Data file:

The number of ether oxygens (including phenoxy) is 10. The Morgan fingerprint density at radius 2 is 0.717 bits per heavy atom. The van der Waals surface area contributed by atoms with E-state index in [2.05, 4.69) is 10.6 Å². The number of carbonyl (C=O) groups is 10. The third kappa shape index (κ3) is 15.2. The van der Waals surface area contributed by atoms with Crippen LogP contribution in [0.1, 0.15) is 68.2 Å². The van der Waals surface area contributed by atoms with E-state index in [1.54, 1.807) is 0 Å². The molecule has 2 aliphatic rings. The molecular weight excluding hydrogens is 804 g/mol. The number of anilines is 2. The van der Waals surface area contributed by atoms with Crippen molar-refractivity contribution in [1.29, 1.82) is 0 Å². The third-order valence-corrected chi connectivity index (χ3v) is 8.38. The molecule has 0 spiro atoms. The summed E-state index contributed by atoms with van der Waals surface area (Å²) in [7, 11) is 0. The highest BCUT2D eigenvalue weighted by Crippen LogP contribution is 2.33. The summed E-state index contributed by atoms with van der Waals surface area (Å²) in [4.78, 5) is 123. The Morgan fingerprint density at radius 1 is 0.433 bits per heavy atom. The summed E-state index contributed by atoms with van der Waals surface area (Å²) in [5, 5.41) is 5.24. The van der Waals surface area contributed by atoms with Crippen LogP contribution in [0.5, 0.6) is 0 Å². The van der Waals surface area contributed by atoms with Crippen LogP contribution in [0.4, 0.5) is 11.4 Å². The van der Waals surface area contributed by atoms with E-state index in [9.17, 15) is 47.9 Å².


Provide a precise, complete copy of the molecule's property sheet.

The number of ether oxygens (including phenoxy) is 10. The Morgan fingerprint density at radius 2 is 0.717 bits per heavy atom. The van der Waals surface area contributed by atoms with E-state index in [2.05, 4.69) is 10.6 Å². The number of carbonyl (C=O) groups is 10. The third kappa shape index (κ3) is 15.2. The van der Waals surface area contributed by atoms with Crippen LogP contribution in [0.1, 0.15) is 68.2 Å². The van der Waals surface area contributed by atoms with E-state index in [1.54, 1.807) is 0 Å². The molecule has 2 aliphatic rings. The molecular weight excluding hydrogens is 804 g/mol. The number of anilines is 2. The van der Waals surface area contributed by atoms with Crippen molar-refractivity contribution in [1.29, 1.82) is 0 Å². The third-order valence-corrected chi connectivity index (χ3v) is 8.38. The molecule has 0 spiro atoms. The summed E-state index contributed by atoms with van der Waals surface area (Å²) in [7, 11) is 0. The highest BCUT2D eigenvalue weighted by Crippen LogP contribution is 2.33. The summed E-state index contributed by atoms with van der Waals surface area (Å²) in [4.78, 5) is 123. The Morgan fingerprint density at radius 1 is 0.433 bits per heavy atom. The summed E-state index contributed by atoms with van der Waals surface area (Å²) in [5, 5.41) is 5.24. The van der Waals surface area contributed by atoms with Crippen LogP contribution in [0.5, 0.6) is 0 Å². The van der Waals surface area contributed by atoms with Crippen LogP contribution in [0.4, 0.5) is 11.4 Å². The van der Waals surface area contributed by atoms with E-state index in [9.17, 15) is 47.9 Å².